The median age of the U.S. population is 36.7, in Japan it is 44.2, and even fast-rising China is quickly aging at 34.1. The median in Vietnam, by contrast, is just 27.4 years young. More than 61% of the population is less than 35. Nearly two-thirds of the people were born after reunification of the country and have no memories of the war years. Vietnam’s population is forward-looking and is quickly developing an urban middle-class entrepreneurial society.
So why does the country attract a 63-year-old San Francisco architect like me? Four years ago, on the verge of professional burnout, I abruptly quit my job of 24years and returned to Ho Chi Minh City, where I had been stationed as a young naval lieutenant in the early 1970s. But I didn’t come to retire. I returned because I craved the infectious energy of the young people of Vietnam. Simply put, I am rejuvenated and re-inspired by the high energy of these youth.
During the war, I managed construction projects and gained an appreciation for the industriousness and desire for creativity among the Vietnamese construction contractors with whom I collaborated. They took great pride in their workmanship, and often added extra finish touches not otherwise required. And I was astonished by the level of capitalist entrepreneurial spirit among the Vietnamese people. That spirit has increased in the decades since.
The primary result of this high energy of people is an intensity of life and experiences that I have not felt elsewhere, even China. I believe the Vietnamese have an innate sense of good design that creates sophisticated vibrant colors, patterns, sounds, smells, and tastes in the urban environment. Yes, there is messiness and chaos in Vietnamese urban life, but I sense that is a manifestation of the high energy level. By the time the Vietnamese make the urban environment more orderly and convenient, it is likely the energy level will have decreased with that progress.
As an architect, I am particularly enamored by the modernist architecture of southern Vietnam. For more than 50 years, architects and home-owners have experimented with color and patterns within the standard four-meter wide five-storey tall urban house façade. The result is a sophisticated evolution of modernist architecture that fits the tropical climate of Vietnam well within a constricted space. This variety of experimentation accentuates the intensity of urban life along the streets. Unlike most American neighborhoods, houses here are not: same, same – they’re wonderfully different.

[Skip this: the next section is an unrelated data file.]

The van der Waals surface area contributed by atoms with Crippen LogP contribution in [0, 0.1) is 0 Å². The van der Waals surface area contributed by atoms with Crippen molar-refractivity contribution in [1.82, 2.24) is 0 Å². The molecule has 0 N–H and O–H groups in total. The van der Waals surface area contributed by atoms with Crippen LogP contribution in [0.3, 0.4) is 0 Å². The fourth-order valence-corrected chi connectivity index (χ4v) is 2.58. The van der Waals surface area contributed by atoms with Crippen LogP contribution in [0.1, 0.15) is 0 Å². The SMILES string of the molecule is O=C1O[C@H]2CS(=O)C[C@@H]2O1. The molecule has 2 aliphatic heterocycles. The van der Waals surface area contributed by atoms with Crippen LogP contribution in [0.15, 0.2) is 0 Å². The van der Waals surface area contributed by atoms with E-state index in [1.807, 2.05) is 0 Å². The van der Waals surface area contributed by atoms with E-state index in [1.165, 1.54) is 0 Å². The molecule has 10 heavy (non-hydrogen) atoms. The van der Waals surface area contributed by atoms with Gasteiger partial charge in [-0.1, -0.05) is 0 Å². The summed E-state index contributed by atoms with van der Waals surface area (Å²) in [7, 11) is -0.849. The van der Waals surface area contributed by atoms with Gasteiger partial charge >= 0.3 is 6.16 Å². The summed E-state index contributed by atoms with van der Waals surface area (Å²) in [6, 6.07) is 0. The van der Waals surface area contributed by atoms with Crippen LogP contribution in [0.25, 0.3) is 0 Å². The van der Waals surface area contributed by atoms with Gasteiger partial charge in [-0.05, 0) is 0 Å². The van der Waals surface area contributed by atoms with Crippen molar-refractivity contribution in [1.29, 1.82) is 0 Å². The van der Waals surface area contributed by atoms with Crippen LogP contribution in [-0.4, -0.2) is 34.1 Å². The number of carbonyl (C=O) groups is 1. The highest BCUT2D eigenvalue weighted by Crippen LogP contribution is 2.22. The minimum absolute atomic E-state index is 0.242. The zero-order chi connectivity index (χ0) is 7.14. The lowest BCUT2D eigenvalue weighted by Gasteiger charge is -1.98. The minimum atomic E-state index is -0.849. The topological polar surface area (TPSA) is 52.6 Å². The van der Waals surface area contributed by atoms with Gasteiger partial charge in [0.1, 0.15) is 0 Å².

A primary driver of this intensive life is high density. Although residential high-rise buildings are not yet common in the inner Ho Chi Minh City, the average height of the densely-built residences and the high occupancy leads to one of the highest population densities of any city in the world. Coupled with tropical temperatures that encourage outdoor life, this creates an urban environment filled with people contributing their sounds, smells, and tastes to others. The range of street food, karaoke music, and commercial sales along most streets is stimulating and invigorating. I love how this facilitates the natural sociability of the Vietnamese. I experience reverse cultural shock every time I return to the relative calmness of San Francisco, which is generally considered one of the most intense cities in America.
As a way to repay the riches Vietnam has given me, I mentor young local architects. When they ask me about relocating to America, I suggest that they go for school, adding maybe a year or two of experience. But then I quickly stress that they would be wise to return to Vietnam and draw upon and contribute to the new ideas and energy that drew me back after all these years.
I have gained much and learned much from living among the Vietnamese in the inner city, and I hope and intend to give back to my neighbors, friends, and coworkers through investment in their environment and society. One way I do this is through my blog about Vietnamese architecture and life at http://layered.typepad.com.